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sharongoodwin77

Jera's Jamboree

I’m an avid reader, loving nothing more than expanding my microcosmic world. I enjoy escaping into all sorts of worlds through reading and also love to challenge my opinions and thoughts.

The Girl on Paper - Guillaume Musso Through a series of newspaper/magazine articles and emails the reader gains an insight into Tom’s success, Aurore’s success and the rise and fall of their relationship. I thought this was a unique way to give the reader background!

The story opens with Tom’s best friend and ‘business’ partner Milo trying to get into Tom’s luxury home in Malibu Colony. Breaking in he finds Tom unconscious and surrounded by pill boxes. Milo manages to get him out of his home. We find out that the special edition of Tom’s last book has a major problem – only half of the book has been printed resulting in the publishers having to pulp 10,000 copies (minus the copy that Milo has). We also find out that an investment Milo made has gone wrong … leaving them bankrupt.

We’re then introduced to Carole. All three of them grew up at MacArthur Park (a hangout for heroin addicts, criminal gangs and poverty). Their friendship is a theme that is explored in the story. Their childhood background is always just a whisper away from the lives they are living now.

Back in Malibu, Tom throws the half-printed book in the trash. He swallows a handful of sleeping pills and tranquillisers. Having been woken from his drugged sleep by a storm, he finds a naked woman in his home. Enter Billie Donelly, a secondary character from his trilogy. She has fallen out of the half-printed book and convinces Tom that she really is Billie.

Milo and Carole arrange sleep therapy for Tom but when he arrives, he realises they are going to have him committed. Escaping dramatically with Billie, the adventure begins …

On their journey to Aurore in Mexico there is excitement and suspense. Starting out in Milo’s Bugatti, mishaps mean their transport downsizes (as does their luggage) eventually arriving on foot. There is also suspense and excitement with Milo and Carole locating and trying to catch up with the journey that Tom’s trashed copy of the half-finished book takes. The only remaining copy, it is central to Billie’s well-being. I’ve journeyed to America, Mexico, Rome, Paris and Asia and actually felt as if I’ve spent time there!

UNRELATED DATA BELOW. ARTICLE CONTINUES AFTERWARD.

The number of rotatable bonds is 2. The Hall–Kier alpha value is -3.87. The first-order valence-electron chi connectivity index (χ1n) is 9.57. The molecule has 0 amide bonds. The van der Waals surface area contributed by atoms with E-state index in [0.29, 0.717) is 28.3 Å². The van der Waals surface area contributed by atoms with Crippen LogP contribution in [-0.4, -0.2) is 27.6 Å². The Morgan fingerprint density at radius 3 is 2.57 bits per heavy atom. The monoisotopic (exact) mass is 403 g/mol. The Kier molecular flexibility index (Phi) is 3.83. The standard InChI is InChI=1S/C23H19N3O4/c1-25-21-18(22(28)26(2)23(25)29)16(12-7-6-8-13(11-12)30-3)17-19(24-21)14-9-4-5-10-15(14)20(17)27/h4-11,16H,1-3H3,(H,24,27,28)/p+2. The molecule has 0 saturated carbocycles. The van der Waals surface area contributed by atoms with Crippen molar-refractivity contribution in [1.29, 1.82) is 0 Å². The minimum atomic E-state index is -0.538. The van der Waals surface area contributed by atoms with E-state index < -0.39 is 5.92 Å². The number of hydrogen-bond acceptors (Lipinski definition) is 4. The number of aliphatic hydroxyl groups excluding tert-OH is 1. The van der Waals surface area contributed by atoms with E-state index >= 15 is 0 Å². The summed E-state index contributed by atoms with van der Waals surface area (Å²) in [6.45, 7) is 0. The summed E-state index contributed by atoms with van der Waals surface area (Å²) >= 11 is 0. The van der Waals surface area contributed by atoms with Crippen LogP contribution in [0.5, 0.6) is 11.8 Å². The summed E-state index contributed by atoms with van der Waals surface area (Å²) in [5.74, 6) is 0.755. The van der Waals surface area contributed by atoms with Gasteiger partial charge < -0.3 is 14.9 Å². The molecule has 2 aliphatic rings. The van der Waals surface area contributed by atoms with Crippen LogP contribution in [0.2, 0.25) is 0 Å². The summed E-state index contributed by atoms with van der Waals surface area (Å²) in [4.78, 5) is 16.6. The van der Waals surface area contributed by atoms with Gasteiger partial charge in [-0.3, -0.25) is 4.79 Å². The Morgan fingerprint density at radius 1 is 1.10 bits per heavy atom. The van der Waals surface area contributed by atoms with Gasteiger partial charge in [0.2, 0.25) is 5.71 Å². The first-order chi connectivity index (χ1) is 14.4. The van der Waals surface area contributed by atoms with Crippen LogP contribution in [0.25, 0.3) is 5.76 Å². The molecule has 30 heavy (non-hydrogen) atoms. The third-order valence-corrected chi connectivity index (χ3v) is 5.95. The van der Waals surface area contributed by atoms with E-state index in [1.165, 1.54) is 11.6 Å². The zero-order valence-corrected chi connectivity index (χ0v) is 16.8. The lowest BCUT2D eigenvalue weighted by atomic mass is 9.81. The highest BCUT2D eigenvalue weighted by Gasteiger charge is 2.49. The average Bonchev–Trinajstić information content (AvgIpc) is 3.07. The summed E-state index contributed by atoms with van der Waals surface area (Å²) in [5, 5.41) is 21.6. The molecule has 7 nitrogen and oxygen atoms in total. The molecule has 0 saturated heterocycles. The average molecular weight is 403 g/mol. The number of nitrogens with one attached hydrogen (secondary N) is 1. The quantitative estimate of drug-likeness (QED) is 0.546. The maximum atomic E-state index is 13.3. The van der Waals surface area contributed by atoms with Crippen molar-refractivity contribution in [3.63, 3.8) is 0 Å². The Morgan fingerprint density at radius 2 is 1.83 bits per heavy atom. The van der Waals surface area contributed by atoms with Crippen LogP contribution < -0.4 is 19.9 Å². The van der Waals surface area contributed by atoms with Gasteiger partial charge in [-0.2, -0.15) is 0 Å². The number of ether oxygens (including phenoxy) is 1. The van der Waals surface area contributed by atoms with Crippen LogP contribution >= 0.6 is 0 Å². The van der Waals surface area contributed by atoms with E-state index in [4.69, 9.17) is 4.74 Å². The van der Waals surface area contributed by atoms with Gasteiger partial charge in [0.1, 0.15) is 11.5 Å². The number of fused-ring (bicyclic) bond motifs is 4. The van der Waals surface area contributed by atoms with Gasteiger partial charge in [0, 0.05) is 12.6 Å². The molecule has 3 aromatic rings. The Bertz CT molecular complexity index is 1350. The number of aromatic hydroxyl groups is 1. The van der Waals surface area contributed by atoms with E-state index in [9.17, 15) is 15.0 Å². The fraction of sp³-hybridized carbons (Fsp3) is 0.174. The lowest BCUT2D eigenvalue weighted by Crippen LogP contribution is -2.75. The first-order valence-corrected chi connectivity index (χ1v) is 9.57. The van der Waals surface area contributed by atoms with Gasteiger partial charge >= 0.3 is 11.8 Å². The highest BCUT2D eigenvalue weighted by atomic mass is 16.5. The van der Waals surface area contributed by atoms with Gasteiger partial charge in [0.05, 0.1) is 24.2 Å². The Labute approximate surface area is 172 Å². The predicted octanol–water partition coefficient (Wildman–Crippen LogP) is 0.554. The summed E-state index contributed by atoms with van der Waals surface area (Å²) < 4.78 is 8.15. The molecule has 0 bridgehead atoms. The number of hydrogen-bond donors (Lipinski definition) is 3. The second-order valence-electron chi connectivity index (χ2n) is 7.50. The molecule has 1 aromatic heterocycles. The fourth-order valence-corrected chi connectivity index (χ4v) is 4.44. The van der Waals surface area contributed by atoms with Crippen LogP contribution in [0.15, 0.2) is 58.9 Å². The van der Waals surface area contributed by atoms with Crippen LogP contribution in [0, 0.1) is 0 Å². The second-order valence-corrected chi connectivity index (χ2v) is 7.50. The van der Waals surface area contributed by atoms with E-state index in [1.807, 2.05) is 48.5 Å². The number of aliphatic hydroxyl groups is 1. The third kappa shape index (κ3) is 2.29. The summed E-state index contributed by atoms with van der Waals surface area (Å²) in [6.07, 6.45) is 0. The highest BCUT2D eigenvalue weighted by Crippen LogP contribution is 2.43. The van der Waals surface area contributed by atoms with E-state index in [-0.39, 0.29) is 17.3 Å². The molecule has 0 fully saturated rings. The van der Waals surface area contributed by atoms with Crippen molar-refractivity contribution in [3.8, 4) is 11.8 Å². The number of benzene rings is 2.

There is also plenty of romance. The emotion builds between Tom and Billie and I felt quite distraught when it was time for Billie to go back to being a character between the pages of a book. We find out early on in the story that Milo has always loved Carole and become involved in them each having to come to terms with their own shadows. There is one dramatic scene, which shocked Milo but ultimately forced the truth to be told.

Another unique factor for me is the two different narratives throughout The Girl on Paper. When we are with Tom, it’s a first person narrative and with Milo and Carole, third person. I thought this worked really well.

As with ‘Where Would I be Without You?’ there are apt quotations at the beginning of each chapter that are relevant to what you are about to read. Loved this.

The pace of the plot is fast with crises and resolution throughout. I loved the use of personification, for example on page 257:

“The air was mild and the pale full moon was admiring its own reflection on the surface of the water.”

The twist in the plot … amazing! I had absolutely no idea. Brilliant! I learnt something about myself after reflecting on my reaction…

I’ll be looking out for The Angel’s Call which is due summer 2013.

The Girl on Paper is translated by Emily Boyce and Anna Aitken.

I would like to thank Gallic Books for a copy in exchange for an honest review.